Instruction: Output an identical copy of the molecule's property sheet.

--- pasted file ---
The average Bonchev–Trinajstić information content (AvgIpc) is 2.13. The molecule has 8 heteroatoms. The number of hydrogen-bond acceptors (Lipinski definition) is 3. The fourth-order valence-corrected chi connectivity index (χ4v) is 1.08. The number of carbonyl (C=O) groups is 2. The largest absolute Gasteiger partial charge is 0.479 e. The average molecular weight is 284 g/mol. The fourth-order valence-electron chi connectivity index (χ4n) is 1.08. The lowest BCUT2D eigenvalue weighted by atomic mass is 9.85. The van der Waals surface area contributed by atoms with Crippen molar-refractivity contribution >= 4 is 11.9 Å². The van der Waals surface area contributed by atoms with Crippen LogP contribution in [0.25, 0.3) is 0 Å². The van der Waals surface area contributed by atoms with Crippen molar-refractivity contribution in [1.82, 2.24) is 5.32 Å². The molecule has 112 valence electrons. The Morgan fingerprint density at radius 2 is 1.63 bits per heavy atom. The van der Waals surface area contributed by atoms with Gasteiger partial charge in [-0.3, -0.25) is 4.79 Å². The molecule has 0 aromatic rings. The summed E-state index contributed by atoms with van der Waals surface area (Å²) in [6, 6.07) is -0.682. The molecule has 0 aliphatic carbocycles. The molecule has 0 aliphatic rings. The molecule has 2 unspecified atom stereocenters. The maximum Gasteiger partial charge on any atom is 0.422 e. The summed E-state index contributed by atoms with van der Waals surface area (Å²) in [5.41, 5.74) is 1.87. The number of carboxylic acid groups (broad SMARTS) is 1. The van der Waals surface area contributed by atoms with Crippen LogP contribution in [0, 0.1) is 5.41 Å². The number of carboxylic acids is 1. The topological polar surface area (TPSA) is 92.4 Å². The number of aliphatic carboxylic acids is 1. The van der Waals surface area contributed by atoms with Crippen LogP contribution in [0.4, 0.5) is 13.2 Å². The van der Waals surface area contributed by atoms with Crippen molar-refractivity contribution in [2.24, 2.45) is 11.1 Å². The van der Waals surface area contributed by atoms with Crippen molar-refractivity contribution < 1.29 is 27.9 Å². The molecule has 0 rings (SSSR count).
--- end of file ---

The average Bonchev–Trinajstić information content (AvgIpc) is 2.13. The molecule has 8 heteroatoms. The number of hydrogen-bond acceptors (Lipinski definition) is 3. The fourth-order valence-corrected chi connectivity index (χ4v) is 1.08. The number of carbonyl (C=O) groups is 2. The largest absolute Gasteiger partial charge is 0.479 e. The average molecular weight is 284 g/mol. The fourth-order valence-electron chi connectivity index (χ4n) is 1.08. The lowest BCUT2D eigenvalue weighted by atomic mass is 9.85. The van der Waals surface area contributed by atoms with Crippen molar-refractivity contribution >= 4 is 11.9 Å². The van der Waals surface area contributed by atoms with Crippen LogP contribution in [0.25, 0.3) is 0 Å². The van der Waals surface area contributed by atoms with Crippen molar-refractivity contribution in [1.82, 2.24) is 5.32 Å². The molecule has 112 valence electrons. The Morgan fingerprint density at radius 2 is 1.63 bits per heavy atom. The van der Waals surface area contributed by atoms with Gasteiger partial charge in [-0.3, -0.25) is 4.79 Å². The molecule has 0 aromatic rings. The summed E-state index contributed by atoms with van der Waals surface area (Å²) in [6, 6.07) is -0.682. The molecule has 0 aliphatic carbocycles. The molecule has 0 aliphatic rings. The molecule has 2 unspecified atom stereocenters. The maximum Gasteiger partial charge on any atom is 0.422 e. The summed E-state index contributed by atoms with van der Waals surface area (Å²) in [5.41, 5.74) is 1.87. The number of carboxylic acid groups (broad SMARTS) is 1. The van der Waals surface area contributed by atoms with Crippen LogP contribution in [0, 0.1) is 5.41 Å². The number of carboxylic acids is 1. The topological polar surface area (TPSA) is 92.4 Å². The number of aliphatic carboxylic acids is 1. The van der Waals surface area contributed by atoms with Crippen LogP contribution in [0.4, 0.5) is 13.2 Å². The van der Waals surface area contributed by atoms with Crippen molar-refractivity contribution in [2.24, 2.45) is 11.1 Å². The van der Waals surface area contributed by atoms with Crippen molar-refractivity contribution < 1.29 is 27.9 Å². The molecule has 0 rings (SSSR count).